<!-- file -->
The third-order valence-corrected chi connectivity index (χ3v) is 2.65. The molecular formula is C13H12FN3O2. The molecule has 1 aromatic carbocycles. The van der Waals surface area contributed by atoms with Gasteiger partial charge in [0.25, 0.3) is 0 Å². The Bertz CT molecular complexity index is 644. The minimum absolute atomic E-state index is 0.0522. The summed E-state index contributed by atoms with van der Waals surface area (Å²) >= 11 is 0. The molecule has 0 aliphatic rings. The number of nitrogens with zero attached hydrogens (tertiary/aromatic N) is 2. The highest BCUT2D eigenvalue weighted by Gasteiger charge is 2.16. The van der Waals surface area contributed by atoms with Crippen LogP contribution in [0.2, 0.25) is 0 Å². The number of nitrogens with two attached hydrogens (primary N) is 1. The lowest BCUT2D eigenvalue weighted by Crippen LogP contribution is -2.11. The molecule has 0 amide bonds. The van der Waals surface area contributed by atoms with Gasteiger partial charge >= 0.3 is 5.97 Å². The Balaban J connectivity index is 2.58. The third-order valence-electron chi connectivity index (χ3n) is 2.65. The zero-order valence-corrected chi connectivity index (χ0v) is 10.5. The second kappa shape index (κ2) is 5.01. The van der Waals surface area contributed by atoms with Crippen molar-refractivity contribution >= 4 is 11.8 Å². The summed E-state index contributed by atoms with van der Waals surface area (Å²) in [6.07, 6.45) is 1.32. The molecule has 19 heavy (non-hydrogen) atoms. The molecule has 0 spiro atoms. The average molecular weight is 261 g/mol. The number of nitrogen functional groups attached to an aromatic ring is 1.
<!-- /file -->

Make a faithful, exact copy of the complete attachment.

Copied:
The third-order valence-corrected chi connectivity index (χ3v) is 2.65. The molecular formula is C13H12FN3O2. The molecule has 1 aromatic carbocycles. The van der Waals surface area contributed by atoms with Gasteiger partial charge in [0.25, 0.3) is 0 Å². The Bertz CT molecular complexity index is 644. The minimum absolute atomic E-state index is 0.0522. The summed E-state index contributed by atoms with van der Waals surface area (Å²) >= 11 is 0. The molecule has 0 aliphatic rings. The number of nitrogens with zero attached hydrogens (tertiary/aromatic N) is 2. The highest BCUT2D eigenvalue weighted by Gasteiger charge is 2.16. The van der Waals surface area contributed by atoms with Crippen LogP contribution in [0.2, 0.25) is 0 Å². The number of nitrogens with two attached hydrogens (primary N) is 1. The lowest BCUT2D eigenvalue weighted by Crippen LogP contribution is -2.11. The molecule has 0 amide bonds. The van der Waals surface area contributed by atoms with Gasteiger partial charge >= 0.3 is 5.97 Å². The Balaban J connectivity index is 2.58. The third-order valence-electron chi connectivity index (χ3n) is 2.65. The zero-order valence-corrected chi connectivity index (χ0v) is 10.5. The second kappa shape index (κ2) is 5.01. The van der Waals surface area contributed by atoms with Crippen molar-refractivity contribution >= 4 is 11.8 Å². The summed E-state index contributed by atoms with van der Waals surface area (Å²) in [6.07, 6.45) is 1.32. The molecule has 19 heavy (non-hydrogen) atoms. The molecule has 0 spiro atoms. The average molecular weight is 261 g/mol. The number of nitrogen functional groups attached to an aromatic ring is 1.